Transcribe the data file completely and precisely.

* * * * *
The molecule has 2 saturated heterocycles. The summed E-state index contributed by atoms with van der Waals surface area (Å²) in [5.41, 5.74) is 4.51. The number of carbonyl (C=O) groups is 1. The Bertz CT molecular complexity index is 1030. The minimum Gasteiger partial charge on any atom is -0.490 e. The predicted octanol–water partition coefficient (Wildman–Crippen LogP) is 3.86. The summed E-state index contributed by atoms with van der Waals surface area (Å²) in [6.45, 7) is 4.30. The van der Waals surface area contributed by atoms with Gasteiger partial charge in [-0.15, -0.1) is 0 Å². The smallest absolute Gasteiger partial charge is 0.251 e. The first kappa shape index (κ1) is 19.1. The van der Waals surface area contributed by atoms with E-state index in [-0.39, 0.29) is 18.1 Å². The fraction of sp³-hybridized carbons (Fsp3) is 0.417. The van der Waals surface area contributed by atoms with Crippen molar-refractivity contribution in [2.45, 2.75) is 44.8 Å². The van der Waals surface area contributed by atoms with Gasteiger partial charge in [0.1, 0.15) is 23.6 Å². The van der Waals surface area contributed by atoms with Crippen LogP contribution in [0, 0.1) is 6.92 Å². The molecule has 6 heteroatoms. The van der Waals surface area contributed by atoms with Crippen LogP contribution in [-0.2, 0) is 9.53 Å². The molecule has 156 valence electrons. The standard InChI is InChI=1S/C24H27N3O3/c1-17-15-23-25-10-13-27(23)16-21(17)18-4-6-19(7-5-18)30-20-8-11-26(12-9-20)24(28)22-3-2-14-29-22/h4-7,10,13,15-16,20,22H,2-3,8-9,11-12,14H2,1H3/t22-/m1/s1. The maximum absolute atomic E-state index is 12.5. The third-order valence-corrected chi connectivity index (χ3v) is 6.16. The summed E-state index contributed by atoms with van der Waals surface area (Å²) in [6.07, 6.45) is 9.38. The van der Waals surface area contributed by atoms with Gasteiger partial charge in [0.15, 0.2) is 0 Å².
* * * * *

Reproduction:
The molecule has 2 saturated heterocycles. The summed E-state index contributed by atoms with van der Waals surface area (Å²) in [5.41, 5.74) is 4.51. The number of carbonyl (C=O) groups is 1. The Bertz CT molecular complexity index is 1030. The minimum Gasteiger partial charge on any atom is -0.490 e. The predicted octanol–water partition coefficient (Wildman–Crippen LogP) is 3.86. The summed E-state index contributed by atoms with van der Waals surface area (Å²) in [6.45, 7) is 4.30. The van der Waals surface area contributed by atoms with Gasteiger partial charge in [-0.15, -0.1) is 0 Å². The smallest absolute Gasteiger partial charge is 0.251 e. The first kappa shape index (κ1) is 19.1. The van der Waals surface area contributed by atoms with E-state index in [-0.39, 0.29) is 18.1 Å². The fraction of sp³-hybridized carbons (Fsp3) is 0.417. The van der Waals surface area contributed by atoms with Crippen molar-refractivity contribution in [2.45, 2.75) is 44.8 Å². The van der Waals surface area contributed by atoms with Gasteiger partial charge in [0.1, 0.15) is 23.6 Å². The van der Waals surface area contributed by atoms with Crippen LogP contribution in [0, 0.1) is 6.92 Å². The molecule has 6 heteroatoms. The van der Waals surface area contributed by atoms with Crippen LogP contribution in [-0.2, 0) is 9.53 Å². The molecule has 156 valence electrons. The standard InChI is InChI=1S/C24H27N3O3/c1-17-15-23-25-10-13-27(23)16-21(17)18-4-6-19(7-5-18)30-20-8-11-26(12-9-20)24(28)22-3-2-14-29-22/h4-7,10,13,15-16,20,22H,2-3,8-9,11-12,14H2,1H3/t22-/m1/s1. The maximum absolute atomic E-state index is 12.5. The third-order valence-corrected chi connectivity index (χ3v) is 6.16. The summed E-state index contributed by atoms with van der Waals surface area (Å²) in [6.07, 6.45) is 9.38. The van der Waals surface area contributed by atoms with Gasteiger partial charge in [0.15, 0.2) is 0 Å².